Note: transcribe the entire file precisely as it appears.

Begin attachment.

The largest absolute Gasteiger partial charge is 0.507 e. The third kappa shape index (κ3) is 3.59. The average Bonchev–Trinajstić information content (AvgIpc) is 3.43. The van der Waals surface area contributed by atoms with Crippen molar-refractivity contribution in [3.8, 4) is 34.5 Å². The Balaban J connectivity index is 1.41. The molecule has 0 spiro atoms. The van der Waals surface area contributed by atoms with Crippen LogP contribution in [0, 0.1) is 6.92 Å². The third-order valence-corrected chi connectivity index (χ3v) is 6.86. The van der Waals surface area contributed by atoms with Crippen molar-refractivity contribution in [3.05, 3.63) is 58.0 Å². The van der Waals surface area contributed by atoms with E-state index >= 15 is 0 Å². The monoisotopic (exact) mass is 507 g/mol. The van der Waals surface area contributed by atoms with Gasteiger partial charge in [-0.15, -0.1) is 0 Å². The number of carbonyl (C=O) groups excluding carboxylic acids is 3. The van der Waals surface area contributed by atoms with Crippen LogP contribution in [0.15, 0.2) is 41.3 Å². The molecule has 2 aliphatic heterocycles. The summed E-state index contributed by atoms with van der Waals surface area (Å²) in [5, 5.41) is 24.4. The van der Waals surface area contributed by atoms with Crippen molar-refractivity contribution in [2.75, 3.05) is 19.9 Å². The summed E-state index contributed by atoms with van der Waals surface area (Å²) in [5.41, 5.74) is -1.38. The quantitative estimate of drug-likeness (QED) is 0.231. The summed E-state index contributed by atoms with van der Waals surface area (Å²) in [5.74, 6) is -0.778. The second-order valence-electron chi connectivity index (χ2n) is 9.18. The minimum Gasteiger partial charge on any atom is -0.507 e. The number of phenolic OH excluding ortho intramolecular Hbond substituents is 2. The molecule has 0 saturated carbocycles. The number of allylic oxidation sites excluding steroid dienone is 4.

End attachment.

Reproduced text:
The largest absolute Gasteiger partial charge is 0.507 e. The third kappa shape index (κ3) is 3.59. The average Bonchev–Trinajstić information content (AvgIpc) is 3.43. The van der Waals surface area contributed by atoms with Crippen molar-refractivity contribution in [3.8, 4) is 34.5 Å². The Balaban J connectivity index is 1.41. The molecule has 0 spiro atoms. The van der Waals surface area contributed by atoms with Crippen LogP contribution in [0, 0.1) is 6.92 Å². The third-order valence-corrected chi connectivity index (χ3v) is 6.86. The van der Waals surface area contributed by atoms with Crippen molar-refractivity contribution in [3.05, 3.63) is 58.0 Å². The van der Waals surface area contributed by atoms with E-state index >= 15 is 0 Å². The monoisotopic (exact) mass is 507 g/mol. The van der Waals surface area contributed by atoms with Gasteiger partial charge in [-0.15, -0.1) is 0 Å². The number of carbonyl (C=O) groups excluding carboxylic acids is 3. The van der Waals surface area contributed by atoms with Crippen LogP contribution in [0.15, 0.2) is 41.3 Å². The molecule has 2 aliphatic heterocycles. The summed E-state index contributed by atoms with van der Waals surface area (Å²) in [5, 5.41) is 24.4. The van der Waals surface area contributed by atoms with Crippen molar-refractivity contribution in [2.75, 3.05) is 19.9 Å². The summed E-state index contributed by atoms with van der Waals surface area (Å²) in [5.41, 5.74) is -1.38. The quantitative estimate of drug-likeness (QED) is 0.231. The summed E-state index contributed by atoms with van der Waals surface area (Å²) in [5.74, 6) is -0.778. The second-order valence-electron chi connectivity index (χ2n) is 9.18. The minimum Gasteiger partial charge on any atom is -0.507 e. The number of phenolic OH excluding ortho intramolecular Hbond substituents is 2. The molecule has 0 saturated carbocycles. The number of allylic oxidation sites excluding steroid dienone is 4.